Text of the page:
This article is by Keith Bond, Regular contributing writer for FineArtViews. You should submit an article and share your views as a guest author by clicking here.
Last week I wrote about commissioned artwork. There were a lot of great comments and questions as a result of the article. Some of those comments prompted this next post.
The key to successfully including commissions as part of your business is to be professional. Develop a policy; terms that you are comfortable working by. Put them in writing and clearly explain them to your potential clients.
I’ll share how I do commissions. You don’t need to structure yours the way I do, but this will hopefully give you some ideas to think about.
Determine if the Job is Right for You
Listen carefully to the client. What do they envision? How open are they to your interpretation of the subject? How involved do they want to be? Discuss your terms with them as to how you would approach the commission. Let them know up front what you expect and make sure you understand what they expect. Then make a decision.
Not all commissions that come along are right for you. Be honest with yourself and your client. If you cannot do what the client wants, tell them. Refer them to someone who can, if possible.
Don’t simply turn something down either, because it is challenging or something beyond your normal scope of work. Consider it carefully. If you can get excited about the project and the prospect of pushing yourself, it can be very rewarding.
Have a Contract
Before beginning your commission, have the client sign a contract (it is a business deal) and put a deposit down.
The Following are My Terms – You May Have Other Items of Importance
It is completely appropriate to charge more for a commission. I do feel strongly that prices need to remain the same no matter what venue you sell your work in. But a finished work of art available for sale in a gallery or show is different than a commission. A commission is also a service and you need to be compensated for that service. Commissions require a lot of extra work. I charge a surcharge of about 15% above normal retail prices.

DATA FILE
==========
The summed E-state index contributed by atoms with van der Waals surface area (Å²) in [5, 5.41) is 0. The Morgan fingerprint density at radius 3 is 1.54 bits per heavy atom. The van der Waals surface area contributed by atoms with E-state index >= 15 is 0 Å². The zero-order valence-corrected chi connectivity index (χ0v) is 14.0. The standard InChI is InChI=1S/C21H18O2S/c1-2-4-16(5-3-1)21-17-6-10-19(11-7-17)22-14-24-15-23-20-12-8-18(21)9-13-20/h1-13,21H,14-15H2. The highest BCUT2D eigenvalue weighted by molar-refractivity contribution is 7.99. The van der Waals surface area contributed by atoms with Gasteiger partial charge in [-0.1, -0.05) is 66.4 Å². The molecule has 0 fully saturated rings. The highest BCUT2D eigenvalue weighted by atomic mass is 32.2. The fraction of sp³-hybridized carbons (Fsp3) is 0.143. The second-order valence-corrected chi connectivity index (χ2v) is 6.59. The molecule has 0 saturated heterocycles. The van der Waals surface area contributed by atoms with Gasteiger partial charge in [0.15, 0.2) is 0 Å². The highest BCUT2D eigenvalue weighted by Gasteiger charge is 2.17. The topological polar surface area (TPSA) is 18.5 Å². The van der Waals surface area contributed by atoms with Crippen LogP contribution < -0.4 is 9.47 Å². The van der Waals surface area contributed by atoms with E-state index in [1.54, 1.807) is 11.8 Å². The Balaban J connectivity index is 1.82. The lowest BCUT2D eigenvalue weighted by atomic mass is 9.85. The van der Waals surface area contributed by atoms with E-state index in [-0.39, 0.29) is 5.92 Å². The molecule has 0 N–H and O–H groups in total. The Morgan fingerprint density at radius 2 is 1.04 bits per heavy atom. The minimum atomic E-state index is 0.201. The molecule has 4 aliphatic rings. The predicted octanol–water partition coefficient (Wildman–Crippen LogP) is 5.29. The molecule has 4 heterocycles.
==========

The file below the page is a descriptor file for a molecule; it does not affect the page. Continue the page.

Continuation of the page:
I require a non-refundable deposit before beginning the commission. The surcharge amount is usually the amount of deposit. If the final size is not completely determined at this point, then an approximate amount is established, based upon likely sizes.
If travel is required, the client usually pays the travel expenses (with a few exceptions).
I Only Work From My Own Reference Material
I will never work from someone else’s photos, including the clients. Ever. A huge component of my work is the emotional connection to a location or subject. Memory is also important. Color, mood, lighting, values, textures, etc. are all influenced by direct observation.
I develop a couple studies to propose to the client. I try to stay true to what they want, but I make it clear that my ‘voice’ will inherently be part of the work. They commissioned me because they like the way I interpret a scene. I make sure that I have a fair amount of room to be excited about the piece.
I email the studies (unless they are local, then I show them in person). The client does not get the studies as part of the commission. I keep them unless they opt to purchase them in addition to the final painting.
Approval to Proceed
If the studies are not approved and they wish to back out of the commission, I keep the deposit. If a study is approved and chosen, then 50% of the remaining balance is due.
Fulfill Your Side of the Contract
Make sure you deliver what you promise when you promise. Better yet, deliver early. If I think a painting will take 2 weeks to complete, I tell the client 3 weeks and then deliver in 2.
When I have completed the painting, I email an image (or show it in person if local) for final approval. Once they approve, the final payment is then due upon delivery of the work. For paintings that need to be shipped, the payment is due before I ship the painting.
This is just a brief overview. And as mentioned before, these are only ideas. Develop terms you are comfortable with (including a return policy). But remember, be professional. It will make things much more enjoyable if everything is understood before you begin.